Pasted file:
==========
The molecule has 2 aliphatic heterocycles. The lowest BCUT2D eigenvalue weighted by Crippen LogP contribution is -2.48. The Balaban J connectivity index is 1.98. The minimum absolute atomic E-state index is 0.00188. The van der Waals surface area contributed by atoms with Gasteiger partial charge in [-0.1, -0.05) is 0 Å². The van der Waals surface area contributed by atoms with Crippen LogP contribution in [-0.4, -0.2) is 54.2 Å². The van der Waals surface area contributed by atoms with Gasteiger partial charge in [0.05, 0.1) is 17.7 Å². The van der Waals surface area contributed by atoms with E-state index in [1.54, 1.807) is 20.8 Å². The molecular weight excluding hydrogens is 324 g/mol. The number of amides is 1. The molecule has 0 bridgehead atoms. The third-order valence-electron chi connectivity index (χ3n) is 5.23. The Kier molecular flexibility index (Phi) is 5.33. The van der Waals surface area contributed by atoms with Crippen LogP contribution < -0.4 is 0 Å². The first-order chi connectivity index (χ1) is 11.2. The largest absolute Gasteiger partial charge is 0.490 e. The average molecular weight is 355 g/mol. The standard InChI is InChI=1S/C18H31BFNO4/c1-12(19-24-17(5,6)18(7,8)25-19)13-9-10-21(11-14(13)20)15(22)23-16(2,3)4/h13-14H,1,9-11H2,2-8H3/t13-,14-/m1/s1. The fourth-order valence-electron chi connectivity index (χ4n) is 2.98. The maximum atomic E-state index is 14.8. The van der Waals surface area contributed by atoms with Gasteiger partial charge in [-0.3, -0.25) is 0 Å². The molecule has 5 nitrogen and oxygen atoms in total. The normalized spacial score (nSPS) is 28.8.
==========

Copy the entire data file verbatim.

The molecule has 2 aliphatic heterocycles. The lowest BCUT2D eigenvalue weighted by Crippen LogP contribution is -2.48. The Balaban J connectivity index is 1.98. The minimum absolute atomic E-state index is 0.00188. The van der Waals surface area contributed by atoms with Gasteiger partial charge in [-0.1, -0.05) is 0 Å². The van der Waals surface area contributed by atoms with Crippen LogP contribution in [-0.4, -0.2) is 54.2 Å². The van der Waals surface area contributed by atoms with Gasteiger partial charge in [0.05, 0.1) is 17.7 Å². The van der Waals surface area contributed by atoms with E-state index in [1.54, 1.807) is 20.8 Å². The molecular weight excluding hydrogens is 324 g/mol. The number of amides is 1. The molecule has 0 bridgehead atoms. The third-order valence-electron chi connectivity index (χ3n) is 5.23. The Kier molecular flexibility index (Phi) is 5.33. The van der Waals surface area contributed by atoms with Crippen LogP contribution < -0.4 is 0 Å². The first-order chi connectivity index (χ1) is 11.2. The largest absolute Gasteiger partial charge is 0.490 e. The average molecular weight is 355 g/mol. The standard InChI is InChI=1S/C18H31BFNO4/c1-12(19-24-17(5,6)18(7,8)25-19)13-9-10-21(11-14(13)20)15(22)23-16(2,3)4/h13-14H,1,9-11H2,2-8H3/t13-,14-/m1/s1. The fourth-order valence-electron chi connectivity index (χ4n) is 2.98. The maximum atomic E-state index is 14.8. The van der Waals surface area contributed by atoms with Gasteiger partial charge in [-0.3, -0.25) is 0 Å². The molecule has 5 nitrogen and oxygen atoms in total. The normalized spacial score (nSPS) is 28.8.